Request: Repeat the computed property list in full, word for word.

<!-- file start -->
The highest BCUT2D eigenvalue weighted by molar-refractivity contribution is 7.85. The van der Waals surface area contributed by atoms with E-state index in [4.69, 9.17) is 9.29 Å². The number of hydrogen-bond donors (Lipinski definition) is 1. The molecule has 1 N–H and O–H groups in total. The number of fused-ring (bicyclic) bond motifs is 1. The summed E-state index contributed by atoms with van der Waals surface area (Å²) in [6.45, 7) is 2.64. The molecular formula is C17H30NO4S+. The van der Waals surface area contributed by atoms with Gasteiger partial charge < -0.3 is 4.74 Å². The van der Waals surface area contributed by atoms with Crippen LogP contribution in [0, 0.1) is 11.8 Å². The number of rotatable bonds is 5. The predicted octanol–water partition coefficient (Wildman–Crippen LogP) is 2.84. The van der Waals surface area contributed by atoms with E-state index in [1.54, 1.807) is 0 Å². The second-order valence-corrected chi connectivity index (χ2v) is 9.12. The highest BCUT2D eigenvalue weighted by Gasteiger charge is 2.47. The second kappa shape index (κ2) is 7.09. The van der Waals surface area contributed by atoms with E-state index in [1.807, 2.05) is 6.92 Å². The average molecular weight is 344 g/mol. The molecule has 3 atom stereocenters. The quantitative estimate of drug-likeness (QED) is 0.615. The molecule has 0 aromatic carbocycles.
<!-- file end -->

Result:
The highest BCUT2D eigenvalue weighted by molar-refractivity contribution is 7.85. The van der Waals surface area contributed by atoms with E-state index in [4.69, 9.17) is 9.29 Å². The number of hydrogen-bond donors (Lipinski definition) is 1. The molecule has 1 N–H and O–H groups in total. The number of fused-ring (bicyclic) bond motifs is 1. The summed E-state index contributed by atoms with van der Waals surface area (Å²) in [6.45, 7) is 2.64. The molecular formula is C17H30NO4S+. The van der Waals surface area contributed by atoms with Gasteiger partial charge < -0.3 is 4.74 Å². The van der Waals surface area contributed by atoms with Crippen LogP contribution in [0, 0.1) is 11.8 Å². The number of rotatable bonds is 5. The predicted octanol–water partition coefficient (Wildman–Crippen LogP) is 2.84. The van der Waals surface area contributed by atoms with E-state index in [1.54, 1.807) is 0 Å². The second-order valence-corrected chi connectivity index (χ2v) is 9.12. The highest BCUT2D eigenvalue weighted by Gasteiger charge is 2.47. The second kappa shape index (κ2) is 7.09. The van der Waals surface area contributed by atoms with E-state index in [1.807, 2.05) is 6.92 Å². The average molecular weight is 344 g/mol. The molecule has 3 atom stereocenters. The quantitative estimate of drug-likeness (QED) is 0.615. The molecule has 0 aromatic carbocycles.